An Ice Track Equipped with Optical Sensors for Determining the Influence of Experimental Conditions on the Sliding Velocity

J. Lungevics 1 , 2 , E. Jansons 1 , 2 , and K. A. Gross 1
  • 1 Biomaterials Research Laboratory, Riga Technical University, LV-1048, Riga, Latvia
  • 2 Institute of Mechanical Engineering, Riga Technical University, LV-1006, Riga, Latvia

Abstract

The ability to slide on ice has previously focused on the measurement of friction coefficient rather than the actual sliding velocity that is affected by it. The performance can only be directly measured by the sliding velocity, and therefore the objective was to design and setup a facility to measure velo-city, and determine how experimental conditions affect it. Optical sensors were placed on an angled ice track to provide sliding velocity measurements along three sections and the velocity for the total sliding distance. Experimental conditions included the surface roughness, ambient temperature and load. The effect of roughness was best reported with a Criterion of Contact that showed a similar sliding velocity for metal blocks abraded with sand paper smoother than 600 grit. Searching for the effect of temperature, the highest sliding velocity coincided with the previously reported lowest coefficient of ice friction. Load showed the greatest velocity increase at temperatures closer to the ice melting point suggesting that in such conditions metal block overcame friction forces more easily than in solid friction. Further research needs to be conducted on a longer ice track, with larger metal surfaces, heavier loads and higher velocities to determine how laboratory experiments can predict real-life situations.

If the inline PDF is not rendering correctly, you can download the PDF file here.

  • 1. Maeno, N., Arakawa, M., Yasutome, A., Mizukami, N., & Kanazawa, S. (2003). Ice-ice friction measurements, and water lubrication and adhesion-shear mechanisms. Can. J. Phys., 81, 241–249. doi:10.1139/P03-023.

  • 2. Maeno, N., & Arakawa, M. (2004). Adhesion shear theory of ice friction at low sliding velocities, combined with ice sintering. J. Appl. Phys., 95, 134–139. doi:10.1063/1.1633654.

  • 3. Ling, E.J.Y., Uong, V., Renault-Crispo, J.S., Kietzig, A.M., & Servio, P. (2016). Reducing ice adhesion on nonsmooth metallic surfaces: Wettability and topography effects. ACS Appl. Mater. Interfaces, 8, 8789–8800. doi:10.1021/acsami.6b00187.

  • 4. Sukhorukov, S., & Marchenko, A. (2014). Geometrical stick-slip between ice and steel. Cold Reg. Sci. Technol, 100, 8–19. doi:10.1016/j.coldregions.2013.12.007.

  • 5. Kietzig, A.-M., Hatzikiriakos, S.G., & Englezos, P. (2010). Physics of ice friction. J. Appl. Phys., 107, 81101. doi:10.1063/1.3340792.

  • 6. Kietzig, A.M., Hatzikiriakos, S.G., & Englezos, P. (2009). Ice friction: The effects of surface roughness, structure, and hydrophobicity. J. Appl. Phys., 106, 24303. doi:10.1063/1.3173346.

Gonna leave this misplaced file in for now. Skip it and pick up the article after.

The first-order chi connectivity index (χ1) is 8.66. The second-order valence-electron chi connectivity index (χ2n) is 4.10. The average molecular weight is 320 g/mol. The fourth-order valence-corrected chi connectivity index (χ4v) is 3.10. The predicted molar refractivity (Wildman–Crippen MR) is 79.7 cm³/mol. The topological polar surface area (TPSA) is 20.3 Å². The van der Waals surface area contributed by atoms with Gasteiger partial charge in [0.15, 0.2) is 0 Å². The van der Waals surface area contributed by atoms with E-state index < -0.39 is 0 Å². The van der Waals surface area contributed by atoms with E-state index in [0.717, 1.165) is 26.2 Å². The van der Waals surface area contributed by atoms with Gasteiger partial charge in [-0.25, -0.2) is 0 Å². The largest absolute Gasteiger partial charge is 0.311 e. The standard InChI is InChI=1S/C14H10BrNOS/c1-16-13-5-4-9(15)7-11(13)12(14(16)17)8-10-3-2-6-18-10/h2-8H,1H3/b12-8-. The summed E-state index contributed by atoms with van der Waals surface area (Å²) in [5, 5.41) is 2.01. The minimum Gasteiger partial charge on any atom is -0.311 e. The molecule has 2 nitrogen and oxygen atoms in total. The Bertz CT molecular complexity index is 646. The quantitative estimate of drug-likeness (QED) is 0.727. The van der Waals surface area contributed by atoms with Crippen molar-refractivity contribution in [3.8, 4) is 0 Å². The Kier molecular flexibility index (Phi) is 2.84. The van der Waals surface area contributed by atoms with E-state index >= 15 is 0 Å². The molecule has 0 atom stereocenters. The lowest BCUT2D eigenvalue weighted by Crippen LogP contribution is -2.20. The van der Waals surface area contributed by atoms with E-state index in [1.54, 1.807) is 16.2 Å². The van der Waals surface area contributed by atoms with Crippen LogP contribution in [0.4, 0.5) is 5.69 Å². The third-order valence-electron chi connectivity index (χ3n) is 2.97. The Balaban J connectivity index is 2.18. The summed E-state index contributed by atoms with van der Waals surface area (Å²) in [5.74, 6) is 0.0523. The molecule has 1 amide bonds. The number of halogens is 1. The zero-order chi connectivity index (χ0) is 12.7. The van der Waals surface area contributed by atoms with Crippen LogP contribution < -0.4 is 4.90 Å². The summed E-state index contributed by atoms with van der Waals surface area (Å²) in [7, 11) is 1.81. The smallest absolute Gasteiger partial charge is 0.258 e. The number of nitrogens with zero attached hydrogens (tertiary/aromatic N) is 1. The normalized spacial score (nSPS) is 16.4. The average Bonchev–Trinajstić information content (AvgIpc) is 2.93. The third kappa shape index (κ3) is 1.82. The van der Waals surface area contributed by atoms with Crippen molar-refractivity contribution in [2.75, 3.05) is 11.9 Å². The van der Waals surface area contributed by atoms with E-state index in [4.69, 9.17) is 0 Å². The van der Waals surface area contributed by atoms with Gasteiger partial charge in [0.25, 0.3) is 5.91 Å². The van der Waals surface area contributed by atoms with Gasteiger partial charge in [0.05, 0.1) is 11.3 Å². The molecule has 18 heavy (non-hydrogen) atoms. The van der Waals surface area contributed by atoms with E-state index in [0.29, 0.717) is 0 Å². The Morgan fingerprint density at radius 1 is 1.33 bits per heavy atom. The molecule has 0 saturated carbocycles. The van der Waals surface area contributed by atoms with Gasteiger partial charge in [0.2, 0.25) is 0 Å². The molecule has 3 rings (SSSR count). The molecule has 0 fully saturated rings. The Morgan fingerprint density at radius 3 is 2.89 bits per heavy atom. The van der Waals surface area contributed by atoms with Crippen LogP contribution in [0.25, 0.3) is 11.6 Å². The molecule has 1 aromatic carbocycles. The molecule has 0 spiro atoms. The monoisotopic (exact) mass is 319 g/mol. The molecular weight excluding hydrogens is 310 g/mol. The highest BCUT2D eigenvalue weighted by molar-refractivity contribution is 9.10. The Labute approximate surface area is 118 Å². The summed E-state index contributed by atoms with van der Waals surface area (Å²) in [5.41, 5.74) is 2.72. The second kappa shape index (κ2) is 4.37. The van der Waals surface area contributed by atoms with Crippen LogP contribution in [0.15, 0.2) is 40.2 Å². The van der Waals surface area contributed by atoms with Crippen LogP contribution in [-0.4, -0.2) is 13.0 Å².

• 7. Kietzig, A.M., Hatzikiriakos, S.G., & Englezos, P. (2010). Ice friction: The effect of thermal conductivity. J. Glaciol., 56, 473–479. doi:10.3189/002214310792447752.

  • 8. Spagni, A., Berardo, A., Marchetto, D., Gualtieri, E., Pugno, N.M., & Valeri, S. (2016). Friction of rough surfaces on ice: Experiments and modeling. Wear, 368–369, 258–266. doi:10.1016/j.wear.2016.10.001.

  • 9. Paliy, M., Braun, O.M., & Consta, S. (2006). The friction properties of an ultrathin confined water film. Tribol. Lett., 23, 7–14. doi:10.1007/s11249-006-9104-x.

  • 10. Baurle, L., Kaempfer, T.U., Szabo, D., & Spencer, N.D. (2007). Sliding friction of polyethylene on snow and ice: Contact area and modeling. Cold Reg. Sci. Technol., 47, 276–289. doi:10.1016/j.coldregions.2006.10.005.

  • 11. Ducret, S., Zahouani, H., Midol, A., Lanteri, P., & Mathia, T.G. (2005). Friction and abrasive wear of UHWMPE sliding on ice. Wear, 26–31. doi:10.1016/j.wear.2004.09.026.

  • 12. Makkonen, L., & Tikanmaki, M. (2014). Modeling the friction of ice. Cold Reg. Sci. Technol., 102, 84–93. doi:10.1016/j.coldregions.2014.03.002.

  • 13. Rohm, S., Hasler, M., Knoflach, C., van Putten, J., Unterberger, S.H., Schindelwig, K., Lackner, R., & Nachbauer, W. (2015). Friction Between steel and snow in dependence of the steel roughness. Tribol. Lett., 59, 27. doi:10.1007/s11249-015-0554-x.

  • 14. Hasler, M., Schindelwig, K., Mayr, B., Knoflach, C., Rohm, S., van Putten, J., & Nachbauer, W. (2016). A novel ski–snow tribometer and its precision. Tribol. Lett., 63, 33. doi:10.1007/s11249-016-0719-2.

  • 15. Jansons, E., Lungevics, J., & Gross, K.A. (2016). Surface roughness measure that best correlates to ease of sliding. Eng. Rural Dev.

OPEN ACCESS

Journal + Issues

Search